Ancient Monuments

History on the Ground

This site is entirely user-supported. See how you can help.

The Chantry House

A Scheduled Monument in Llantwit Major (Llanilltud Fawr), Vale of Glamorgan (Bro Morgannwg)

Approximate Location Map
Large Map »
Street or Overhead View
Contributor Photos »

If Google Street View is available, the image is from the best available vantage point looking, if possible, towards the location of the monument. Where it is not available, the satellite view is shown instead.

Coordinates

Latitude: 51.4077 / 51°24'27"N

Longitude: -3.4877 / 3°29'15"W

OS Eastings: 296619

OS Northings: 168684

OS Grid: SS966686

Mapcode National: GBR HJ.QFG3

Mapcode Global: VH5HZ.HWJ6

Entry Name: The Chantry House

Scheduled Date: 17 January 1996

Source: Cadw

Source ID: 1434

Cadw Legacy ID: GM490

Schedule Class: Religious, Ritual and Funerary

Category: Chantry

Period: Medieval

County: Vale of Glamorgan (Bro Morgannwg)

Community: Llantwit Major (Llanilltud Fawr)

Built-Up Area: Llantwit Major

Traditional County: Glamorgan

Description

The monument consists of a chantry priest's house. A chantry is a chapel attached to, or inside, a church, endowed for the celebration of Masses for the soul of the founder. The house dates to the late medieval period and probably belonging to the Raglan chantry, which was established in the late 15th centrury. A document dated 1572 states that it was founded by Sir Hugh Ragland, and that its property included 'one house with a garden in the south side of the church yode of Lantwitt'. The building lies on the south side of the churchyard, with a small attached area of ground and a Garden of Remebrance. The house has two storeys, comprising a hall with a chamber above. Originally it probably had a small two-storey service range at the entry end. There are fireplaces in the entry end wall at both levels, a latrine and stair in angles. The window in the gable wall of the solar have two lights, with cusped quatrefoil heads.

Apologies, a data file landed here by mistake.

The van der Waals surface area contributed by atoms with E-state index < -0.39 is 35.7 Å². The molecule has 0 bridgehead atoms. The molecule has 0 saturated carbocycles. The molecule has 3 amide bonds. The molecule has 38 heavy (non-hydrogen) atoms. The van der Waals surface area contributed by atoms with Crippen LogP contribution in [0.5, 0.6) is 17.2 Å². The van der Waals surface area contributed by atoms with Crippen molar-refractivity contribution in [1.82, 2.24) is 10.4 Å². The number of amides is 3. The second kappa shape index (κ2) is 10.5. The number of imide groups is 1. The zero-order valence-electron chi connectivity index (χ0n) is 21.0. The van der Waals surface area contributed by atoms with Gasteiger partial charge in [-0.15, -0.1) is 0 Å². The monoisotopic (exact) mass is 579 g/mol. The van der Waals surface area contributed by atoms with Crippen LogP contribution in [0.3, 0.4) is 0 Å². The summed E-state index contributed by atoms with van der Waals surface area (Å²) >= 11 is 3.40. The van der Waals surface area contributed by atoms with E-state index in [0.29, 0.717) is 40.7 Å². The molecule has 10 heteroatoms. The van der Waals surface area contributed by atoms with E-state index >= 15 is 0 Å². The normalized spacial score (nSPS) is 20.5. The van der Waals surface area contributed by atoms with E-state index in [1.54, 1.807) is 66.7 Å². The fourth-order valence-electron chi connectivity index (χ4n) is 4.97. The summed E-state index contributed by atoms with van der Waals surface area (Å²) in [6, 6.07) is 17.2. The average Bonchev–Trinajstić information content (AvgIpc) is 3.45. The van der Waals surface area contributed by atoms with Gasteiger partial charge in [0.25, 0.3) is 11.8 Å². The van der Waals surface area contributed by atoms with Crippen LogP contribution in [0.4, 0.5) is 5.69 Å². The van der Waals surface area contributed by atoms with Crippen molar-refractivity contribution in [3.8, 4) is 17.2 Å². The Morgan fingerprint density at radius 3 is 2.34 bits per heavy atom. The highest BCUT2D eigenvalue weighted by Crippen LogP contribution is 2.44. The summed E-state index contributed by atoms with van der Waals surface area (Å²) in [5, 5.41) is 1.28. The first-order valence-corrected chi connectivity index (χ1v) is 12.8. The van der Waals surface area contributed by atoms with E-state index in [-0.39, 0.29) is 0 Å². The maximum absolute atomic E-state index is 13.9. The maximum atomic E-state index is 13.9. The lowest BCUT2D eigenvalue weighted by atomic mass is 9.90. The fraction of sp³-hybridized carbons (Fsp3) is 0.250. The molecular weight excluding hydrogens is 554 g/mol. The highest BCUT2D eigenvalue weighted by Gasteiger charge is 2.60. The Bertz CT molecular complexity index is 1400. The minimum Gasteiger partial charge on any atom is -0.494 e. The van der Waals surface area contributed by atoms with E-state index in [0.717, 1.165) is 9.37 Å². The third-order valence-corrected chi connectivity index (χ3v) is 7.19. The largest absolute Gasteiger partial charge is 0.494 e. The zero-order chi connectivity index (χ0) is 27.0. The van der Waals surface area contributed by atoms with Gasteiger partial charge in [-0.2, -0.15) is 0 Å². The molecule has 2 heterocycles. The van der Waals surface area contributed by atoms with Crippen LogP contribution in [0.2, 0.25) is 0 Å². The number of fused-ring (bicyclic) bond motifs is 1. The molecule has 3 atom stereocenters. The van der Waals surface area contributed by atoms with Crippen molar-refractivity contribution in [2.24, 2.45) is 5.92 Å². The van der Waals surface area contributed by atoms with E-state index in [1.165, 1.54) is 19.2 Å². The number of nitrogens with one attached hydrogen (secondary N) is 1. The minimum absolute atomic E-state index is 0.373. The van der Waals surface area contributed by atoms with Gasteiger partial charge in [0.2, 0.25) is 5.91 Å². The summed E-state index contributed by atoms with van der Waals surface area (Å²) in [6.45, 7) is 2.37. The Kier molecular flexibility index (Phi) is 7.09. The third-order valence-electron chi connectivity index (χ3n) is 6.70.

The monument is of national importance for its potential to enhance our knowledge of the organisation and practice of medieval Christianity. The site forms an important element within the wider medieval landscape. The site is well preserved and retains considerable archaeological potential. There is a strong probability of the presence of evidence relating to chronology, layout, building techniques and functional detail. The scheduled area comprises the remains described and areas around them within which related evidence may be expected to survive.

Source: Cadw

Other nearby scheduled monuments

AncientMonuments.uk is an independent online resource and is not associated with any government department. All government data published here is used under licence. Please do not contact AncientMonuments.uk for any queries related to any individual ancient or schedued monument, planning permission related to scheduled monuments or the scheduling process itself.

AncientMonuments.uk is a Good Stuff website.